The four stages in coal formation are peat, lignite, bituminous and anthracite. Each of these stages must be completed for coal to form.
Stage one in coal production is peat. Peat is a fibrous substance that is oxidized by water and carbon dioxide. When a plant dies, and stays under water, it builds up an accumulation of peat. Peat, when burned, produces a lot of smoke and a large flame and therefore is rarely used as a heat source.
Stage two of the coal formation process is lignite. Lignite forms when peat is put under considerable vertical pressure. It contains small amounts of plant matter and is very fragile so it must never be handled before burning.
Bituminous coal is the third stage of coal production. The lignite continues receiving heavy vertical pressure until it turns a dark brown and becomes soft coal. Bituminous coal is used as an energy source in many parts of the world.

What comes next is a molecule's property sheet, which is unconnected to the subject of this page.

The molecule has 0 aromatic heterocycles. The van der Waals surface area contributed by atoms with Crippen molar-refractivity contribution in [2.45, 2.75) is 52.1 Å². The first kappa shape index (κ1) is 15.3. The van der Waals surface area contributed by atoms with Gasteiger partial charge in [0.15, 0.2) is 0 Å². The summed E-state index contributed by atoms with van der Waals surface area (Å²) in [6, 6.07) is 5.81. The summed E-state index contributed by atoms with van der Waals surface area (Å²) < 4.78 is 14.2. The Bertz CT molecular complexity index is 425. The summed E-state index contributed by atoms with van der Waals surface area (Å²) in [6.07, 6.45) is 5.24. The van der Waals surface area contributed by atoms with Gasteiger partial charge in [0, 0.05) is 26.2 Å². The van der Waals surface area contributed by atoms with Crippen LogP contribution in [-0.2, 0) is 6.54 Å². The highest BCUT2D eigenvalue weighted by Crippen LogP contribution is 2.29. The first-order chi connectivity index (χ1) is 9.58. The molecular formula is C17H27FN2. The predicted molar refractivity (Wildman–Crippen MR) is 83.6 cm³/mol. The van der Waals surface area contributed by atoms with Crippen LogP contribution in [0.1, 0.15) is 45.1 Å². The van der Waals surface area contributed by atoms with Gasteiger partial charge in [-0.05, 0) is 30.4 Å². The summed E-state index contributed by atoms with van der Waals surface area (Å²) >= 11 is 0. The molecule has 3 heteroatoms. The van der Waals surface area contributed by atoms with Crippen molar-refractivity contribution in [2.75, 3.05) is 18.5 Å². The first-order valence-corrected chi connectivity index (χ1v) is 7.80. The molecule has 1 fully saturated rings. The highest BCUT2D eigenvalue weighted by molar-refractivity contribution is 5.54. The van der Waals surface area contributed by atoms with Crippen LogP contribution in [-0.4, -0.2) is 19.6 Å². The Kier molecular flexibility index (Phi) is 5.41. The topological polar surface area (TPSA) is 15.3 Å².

The final stage of coal production is the anthracite stage. During this stage, soft coal becomes hard coal. It takes on a certain luster and is formed due to intense pressure and high temperatures. Anthracite produces little smoke and is the coal most people are familiar with.